For those in Miami’s informal economy, getting stimulus checks comes with high hurdle

Kevin G. Hall
·6 min read

Aware of the horror stories about Florida’s dismal system for filing unemployment claims, home healthcare worker Jean-Claude Theoc is placing his bet on the Internal Revenue Service and the promise of quick dispersal of federal stimulus checks.

The problem is that Theoc is one of the large but hard to quantify numbers of the unbanked, people whose income is either too low or too spotty to have an established relationship with a bank. And for the Haitian immigrant in Pompano Beach, it means he will be waiting for at least a month before he gets a check from the IRS by mail.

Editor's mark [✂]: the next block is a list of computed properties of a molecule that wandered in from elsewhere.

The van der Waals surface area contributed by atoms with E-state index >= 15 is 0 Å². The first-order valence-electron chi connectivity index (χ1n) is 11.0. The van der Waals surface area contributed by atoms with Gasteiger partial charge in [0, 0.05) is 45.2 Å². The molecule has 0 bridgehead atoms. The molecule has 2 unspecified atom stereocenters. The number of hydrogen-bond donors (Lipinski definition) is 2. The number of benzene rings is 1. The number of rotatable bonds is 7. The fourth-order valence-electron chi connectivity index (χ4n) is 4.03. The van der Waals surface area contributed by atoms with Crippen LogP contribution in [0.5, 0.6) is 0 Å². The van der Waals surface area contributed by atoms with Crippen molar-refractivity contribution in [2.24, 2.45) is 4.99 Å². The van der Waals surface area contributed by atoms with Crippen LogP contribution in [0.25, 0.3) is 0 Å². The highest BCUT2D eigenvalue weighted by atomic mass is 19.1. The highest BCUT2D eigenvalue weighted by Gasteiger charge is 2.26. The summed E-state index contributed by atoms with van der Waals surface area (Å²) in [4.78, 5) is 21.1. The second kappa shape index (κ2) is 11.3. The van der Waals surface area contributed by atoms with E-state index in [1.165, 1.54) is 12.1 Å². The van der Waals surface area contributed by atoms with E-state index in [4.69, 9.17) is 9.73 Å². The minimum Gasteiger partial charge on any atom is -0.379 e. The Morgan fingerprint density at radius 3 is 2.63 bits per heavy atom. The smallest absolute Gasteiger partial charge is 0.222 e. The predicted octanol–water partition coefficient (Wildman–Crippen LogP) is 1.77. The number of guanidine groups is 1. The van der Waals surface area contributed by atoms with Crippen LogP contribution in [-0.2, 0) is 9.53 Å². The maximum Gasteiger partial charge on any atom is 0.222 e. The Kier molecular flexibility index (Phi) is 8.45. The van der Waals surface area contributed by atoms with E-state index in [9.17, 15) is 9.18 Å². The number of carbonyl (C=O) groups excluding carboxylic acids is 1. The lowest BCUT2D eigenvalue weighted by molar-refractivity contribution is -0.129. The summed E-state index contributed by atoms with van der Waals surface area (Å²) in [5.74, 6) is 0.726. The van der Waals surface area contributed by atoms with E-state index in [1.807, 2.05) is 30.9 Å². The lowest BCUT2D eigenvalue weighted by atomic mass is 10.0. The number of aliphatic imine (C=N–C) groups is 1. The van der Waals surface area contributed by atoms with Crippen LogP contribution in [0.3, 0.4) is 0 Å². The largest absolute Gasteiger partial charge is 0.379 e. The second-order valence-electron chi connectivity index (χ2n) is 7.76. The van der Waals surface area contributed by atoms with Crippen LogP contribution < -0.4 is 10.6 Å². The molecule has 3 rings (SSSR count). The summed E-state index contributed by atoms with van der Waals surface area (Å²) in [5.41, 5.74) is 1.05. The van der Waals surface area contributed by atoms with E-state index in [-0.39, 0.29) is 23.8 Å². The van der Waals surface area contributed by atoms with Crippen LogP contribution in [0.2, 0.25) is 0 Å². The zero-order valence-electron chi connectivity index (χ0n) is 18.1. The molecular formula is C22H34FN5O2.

Unlike a smaller stimulus effort in April 2008 as the global financial crisis took root, the stimulus plan passed by Congress on March 27 allowed persons like Theoc who didn’t file a return last year to apply for a one-time stimulus payment of up to $1,200. He turned to a local tax preparer to help him navigate the IRS website to file personal information so that he can get his check by mail. That amount is considerably larger than the maximum $275 a week maximum offered by Florida’s euphemistically named Reemployment Assistance Program,

“It’s not going to do much, but there is nothing we can do about that,” said Theoc, who is in his 50’s and hasn’t worked much in the past two years. He was let go about a month ago when home health providers became viewed as potential transmitters of Covid-19.

Theoc received his wages by an actual physical check and cashed it. Like many low-income workers, he typically goes to a check-cashing store, which turns the check into cash for a fee.